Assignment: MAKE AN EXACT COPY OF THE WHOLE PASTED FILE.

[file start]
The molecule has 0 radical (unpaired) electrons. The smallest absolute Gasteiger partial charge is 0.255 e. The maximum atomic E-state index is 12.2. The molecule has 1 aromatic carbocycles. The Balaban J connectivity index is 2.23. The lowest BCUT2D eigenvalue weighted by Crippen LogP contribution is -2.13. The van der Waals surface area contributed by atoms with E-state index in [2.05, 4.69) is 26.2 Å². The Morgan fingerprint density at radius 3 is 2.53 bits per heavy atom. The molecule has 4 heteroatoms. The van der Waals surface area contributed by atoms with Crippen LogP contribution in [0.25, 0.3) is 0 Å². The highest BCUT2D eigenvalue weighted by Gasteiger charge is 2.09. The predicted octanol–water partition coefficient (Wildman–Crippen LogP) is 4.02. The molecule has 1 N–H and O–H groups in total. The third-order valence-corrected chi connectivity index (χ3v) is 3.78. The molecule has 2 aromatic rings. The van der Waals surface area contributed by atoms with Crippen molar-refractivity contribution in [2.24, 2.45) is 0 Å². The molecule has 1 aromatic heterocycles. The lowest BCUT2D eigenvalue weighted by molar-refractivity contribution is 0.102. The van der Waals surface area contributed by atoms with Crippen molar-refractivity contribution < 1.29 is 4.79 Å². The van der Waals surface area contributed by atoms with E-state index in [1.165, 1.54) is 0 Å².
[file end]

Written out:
The molecule has 0 radical (unpaired) electrons. The smallest absolute Gasteiger partial charge is 0.255 e. The maximum atomic E-state index is 12.2. The molecule has 1 aromatic carbocycles. The Balaban J connectivity index is 2.23. The lowest BCUT2D eigenvalue weighted by Crippen LogP contribution is -2.13. The van der Waals surface area contributed by atoms with E-state index in [2.05, 4.69) is 26.2 Å². The Morgan fingerprint density at radius 3 is 2.53 bits per heavy atom. The molecule has 4 heteroatoms. The van der Waals surface area contributed by atoms with Crippen LogP contribution in [0.25, 0.3) is 0 Å². The highest BCUT2D eigenvalue weighted by Gasteiger charge is 2.09. The predicted octanol–water partition coefficient (Wildman–Crippen LogP) is 4.02. The molecule has 1 N–H and O–H groups in total. The third-order valence-corrected chi connectivity index (χ3v) is 3.78. The molecule has 2 aromatic rings. The van der Waals surface area contributed by atoms with Crippen molar-refractivity contribution in [2.24, 2.45) is 0 Å². The molecule has 1 aromatic heterocycles. The lowest BCUT2D eigenvalue weighted by molar-refractivity contribution is 0.102. The van der Waals surface area contributed by atoms with Crippen molar-refractivity contribution < 1.29 is 4.79 Å². The van der Waals surface area contributed by atoms with E-state index in [1.165, 1.54) is 0 Å².